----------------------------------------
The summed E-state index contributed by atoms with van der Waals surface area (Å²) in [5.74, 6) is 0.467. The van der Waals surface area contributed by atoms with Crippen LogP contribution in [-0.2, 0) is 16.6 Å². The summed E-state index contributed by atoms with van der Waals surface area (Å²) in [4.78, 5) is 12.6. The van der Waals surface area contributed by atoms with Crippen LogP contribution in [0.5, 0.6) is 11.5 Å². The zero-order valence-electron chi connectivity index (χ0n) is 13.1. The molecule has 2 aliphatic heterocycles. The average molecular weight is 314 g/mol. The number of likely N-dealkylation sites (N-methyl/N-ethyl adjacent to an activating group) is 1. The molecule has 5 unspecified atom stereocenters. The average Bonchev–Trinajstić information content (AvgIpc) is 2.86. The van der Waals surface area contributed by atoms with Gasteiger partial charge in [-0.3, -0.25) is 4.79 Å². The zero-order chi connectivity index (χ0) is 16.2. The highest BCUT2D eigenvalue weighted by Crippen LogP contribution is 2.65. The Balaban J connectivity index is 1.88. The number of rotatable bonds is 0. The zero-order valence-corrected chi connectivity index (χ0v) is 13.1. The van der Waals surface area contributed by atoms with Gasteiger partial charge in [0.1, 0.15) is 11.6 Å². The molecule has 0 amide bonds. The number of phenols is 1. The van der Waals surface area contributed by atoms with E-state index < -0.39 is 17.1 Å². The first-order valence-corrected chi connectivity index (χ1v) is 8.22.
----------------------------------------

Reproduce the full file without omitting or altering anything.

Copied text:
The summed E-state index contributed by atoms with van der Waals surface area (Å²) in [5.74, 6) is 0.467. The van der Waals surface area contributed by atoms with Crippen LogP contribution in [-0.2, 0) is 16.6 Å². The summed E-state index contributed by atoms with van der Waals surface area (Å²) in [4.78, 5) is 12.6. The van der Waals surface area contributed by atoms with Crippen LogP contribution in [0.5, 0.6) is 11.5 Å². The zero-order valence-electron chi connectivity index (χ0n) is 13.1. The molecule has 2 aliphatic heterocycles. The average molecular weight is 314 g/mol. The number of likely N-dealkylation sites (N-methyl/N-ethyl adjacent to an activating group) is 1. The molecule has 5 unspecified atom stereocenters. The average Bonchev–Trinajstić information content (AvgIpc) is 2.86. The van der Waals surface area contributed by atoms with Gasteiger partial charge in [-0.3, -0.25) is 4.79 Å². The zero-order chi connectivity index (χ0) is 16.2. The highest BCUT2D eigenvalue weighted by Crippen LogP contribution is 2.65. The Balaban J connectivity index is 1.88. The number of rotatable bonds is 0. The zero-order valence-corrected chi connectivity index (χ0v) is 13.1. The van der Waals surface area contributed by atoms with Gasteiger partial charge in [0.1, 0.15) is 11.6 Å². The molecule has 0 amide bonds. The number of phenols is 1. The van der Waals surface area contributed by atoms with E-state index < -0.39 is 17.1 Å². The first-order valence-corrected chi connectivity index (χ1v) is 8.22.